It’s rare to find an exhibition which leaves viewers feeling uplifted, sentimental and optimistic. More often than not, artists hotfoot it past nostalgia and the seemingly passé. Manchester-based practitioner Jenny Steele reinvigorates our acquaintance with the past: in this case, with the ‘Seaside Moderne’ and its transatlantic journey between Miami and Morecambe. Bolstered by the Transatlantic Seaside Moderne symposium and publication, which elegantly discloses Steele’s visual and contextual research into mid-war coastal modernist architecture, ‘This Building for Hope’ forges a much-needed bridge in 20th century culture: one that highlights the international dispersal of modernist aesthetics into seaside regions.
Set within The Midland – a 1930s art-deco hotel perched on the North West coast of England – the exhibition tenderly pulls at the venue’s poetic fabric and nautical modernist design. Here, Steele intervenes in locations throughout the building, notably the ground-floor entrance in which pop-up card and resin vases – or fountains – inject a renewed sense of excitement into the space. The pastel horizontal stripes of ‘Fountain – Colony Theatre’ (2017) reference Seaside Moderne’s progressive ethos and exotic palette, while its plant-like printed contents reflect the movement’s desire to enliven forgotten places with new, non-native fauna and flora.
‘Fountain – North Beach’ (2017) mirrors this optimism for new modes of expression through art-deco lines which direct our attention up to a printed-paper fanfare and down to Marion Dorn’s swirling, wave-like rug from 1933. Known for her work with Claridges, Dorn also designed interiors for the Queen Mary ocean-liner. It is uplifting to consider that her vision lent itself to the transatlantic transferral of a ‘luxury’ aesthetic between sea and land, and between the UK and America. Likewise, The Midland’s architect Oliver Hill drew inspiration from nautical imagery – infusing an element of ocean-liner ‘chic’ into his transitional modernist projects.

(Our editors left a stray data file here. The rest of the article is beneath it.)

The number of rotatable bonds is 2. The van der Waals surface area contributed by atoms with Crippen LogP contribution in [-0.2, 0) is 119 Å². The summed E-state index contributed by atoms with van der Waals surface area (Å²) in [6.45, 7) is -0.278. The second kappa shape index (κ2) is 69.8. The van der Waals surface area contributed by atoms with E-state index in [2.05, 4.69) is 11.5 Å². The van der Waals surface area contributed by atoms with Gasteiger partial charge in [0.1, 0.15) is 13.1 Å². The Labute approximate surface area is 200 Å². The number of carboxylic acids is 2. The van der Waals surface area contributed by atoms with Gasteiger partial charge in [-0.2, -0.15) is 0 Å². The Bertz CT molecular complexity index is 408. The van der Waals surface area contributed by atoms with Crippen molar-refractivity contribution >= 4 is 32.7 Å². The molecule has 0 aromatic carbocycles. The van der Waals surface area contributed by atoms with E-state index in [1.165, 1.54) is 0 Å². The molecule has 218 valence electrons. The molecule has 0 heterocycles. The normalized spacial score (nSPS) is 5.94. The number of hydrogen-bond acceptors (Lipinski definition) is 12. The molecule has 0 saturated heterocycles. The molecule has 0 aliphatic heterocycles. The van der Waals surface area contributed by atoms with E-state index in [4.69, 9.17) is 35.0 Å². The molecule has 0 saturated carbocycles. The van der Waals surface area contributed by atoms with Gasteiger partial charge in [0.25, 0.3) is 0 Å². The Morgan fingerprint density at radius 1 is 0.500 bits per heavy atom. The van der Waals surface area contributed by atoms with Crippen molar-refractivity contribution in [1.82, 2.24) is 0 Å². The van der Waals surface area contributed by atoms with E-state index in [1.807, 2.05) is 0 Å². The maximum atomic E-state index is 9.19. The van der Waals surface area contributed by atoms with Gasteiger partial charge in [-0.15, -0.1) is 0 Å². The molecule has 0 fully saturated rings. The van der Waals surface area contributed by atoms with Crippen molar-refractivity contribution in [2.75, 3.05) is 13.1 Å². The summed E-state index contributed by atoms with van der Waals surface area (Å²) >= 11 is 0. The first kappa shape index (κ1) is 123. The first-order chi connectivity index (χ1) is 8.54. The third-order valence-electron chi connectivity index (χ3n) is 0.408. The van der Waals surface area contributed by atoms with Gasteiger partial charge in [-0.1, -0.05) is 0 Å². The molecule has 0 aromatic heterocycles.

Although interwoven with history, Steele’s synthetic sculptures exude temporality and ‘non-permanence’, particularly when observed alongside a central, awe-inspiring spiral staircase. While fleeting, these sculptures reference Miami South Beach’s quickly completed facades as well as the transformative power of colour, design and pattern in places like Morecambe, Blackpool, Stonehaven and Cumbria – all of which feature in Steele’s research. Much like the Seaside Moderne during its prime, these pieces promote a sense of resilience and a championing of utopian wellness in the present day.
A series of framed screen-prints reinforce the artist’s liaison with the Seaside Moderne: each piece reiterates motifs found in The Midland and the V&A and RIBA archives. In the rotunda, ‘The Tropical Garden’ (2017) uses vinyl to cast chromatic decor into the night – a nocturnal counterpart to the building’s glass-encrusted exterior which allegedly glimmers on sunnier days. Steele’s brightly-coloured vinyl banners – ‘Not So Nautical a Divide’ (2017) – are also a beacon for the movement. Hung from the promenade’s balustrade, they highlight The Midland’s coastal curvature and contain site-specific cues such as the rich turquoise of the hotel’s seahorse mosaic and the flowing water represented in Eric Gill’s relief mural of Odysseus.
The Midland – a timepiece in itself – whips us away from Morecambe’s run-down high street and into a historic haven of forward-looking prosperity. ‘This Building for Hope’ pinpoints the optimism and hopeful attitudes that drove the Seaside Moderne – an indispensable inter-war outlet – both nationally and internationally. References to buildings worldwide bubble up in bold sculptural, print and drawn interventions, and while more contextual information such as Steele’s photographs from Miami wouldn’t go amiss, the exhibition stimulates a motion for preserving and celebrating a greatly over-looked and diminishing design phenomenon.